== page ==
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Ohio Jury Verdict Could Change the Face of Workplace Injury Lawsuits

On Behalf of | Dec 21, 2010 | Workers' Compensation

One 43-year-old Ohio employee suffered an injury that would forever change his life, but also received a verdict that could change the face of Ohio workplace injury lawsuits.

The young man had worked as an apprentice lineman for L.E. Myers Co. when he reached out his hand and came in contact with an electrical wire that had 7,200 volts running through it. The contact caused an electrical shock to run through his body and resulted in first-, second- and third-degree burns.

Under an Ohio Law enacted in 2005, employees were only entitled to receive workers’ compensation after they had suffered a workplace injury. They could only recover damages in a personal injury lawsuit after proving that there was a willful intent to injure by their employer.

The 43-year-old man defied and challenged that law when he filed a personal injury lawsuit against his employer and a jury awarded him several thousand dollars. “Even under the really heightened standard, the jury was obviously offended by the employer’s conduct,” said the president of the Ohio Association of Justice.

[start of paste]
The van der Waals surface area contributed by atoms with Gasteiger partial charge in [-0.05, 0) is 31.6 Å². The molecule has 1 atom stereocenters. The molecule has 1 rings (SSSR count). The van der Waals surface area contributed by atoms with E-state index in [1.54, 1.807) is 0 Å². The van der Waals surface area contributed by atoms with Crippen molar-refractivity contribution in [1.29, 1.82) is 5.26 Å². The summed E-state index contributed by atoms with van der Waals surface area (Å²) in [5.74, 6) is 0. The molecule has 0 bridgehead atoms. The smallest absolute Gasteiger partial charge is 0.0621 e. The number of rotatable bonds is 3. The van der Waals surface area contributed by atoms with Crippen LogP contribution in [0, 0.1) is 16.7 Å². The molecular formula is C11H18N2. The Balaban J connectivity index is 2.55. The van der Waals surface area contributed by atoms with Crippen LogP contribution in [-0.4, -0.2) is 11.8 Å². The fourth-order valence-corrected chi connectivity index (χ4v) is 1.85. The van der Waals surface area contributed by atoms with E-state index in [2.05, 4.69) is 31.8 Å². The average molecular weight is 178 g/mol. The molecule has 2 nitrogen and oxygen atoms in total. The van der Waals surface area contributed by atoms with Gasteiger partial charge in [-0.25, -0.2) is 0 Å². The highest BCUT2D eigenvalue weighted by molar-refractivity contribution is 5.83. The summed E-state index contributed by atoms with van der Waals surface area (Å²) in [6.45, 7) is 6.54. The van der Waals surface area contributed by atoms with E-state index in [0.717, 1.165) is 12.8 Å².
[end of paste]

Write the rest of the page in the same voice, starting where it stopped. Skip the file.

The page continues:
The 2005 laws standard is based upon the definition of “deliberate intent,” a standard that Ohio attorneys say can be practically impossible to prove. The past president of the Cleveland Academy of Trial Attorneys said that a deliberate failure to provide the required safety gloves for an employee, such as the victim, who works around high power lines is as deliberate as the removal of a safety guard from what would be considered a dangerous machine.

Source: Cleveland.com “Verdict challenges Ohio law limiting employers’ liability for workplace injuries” Alison Grant 12/8/10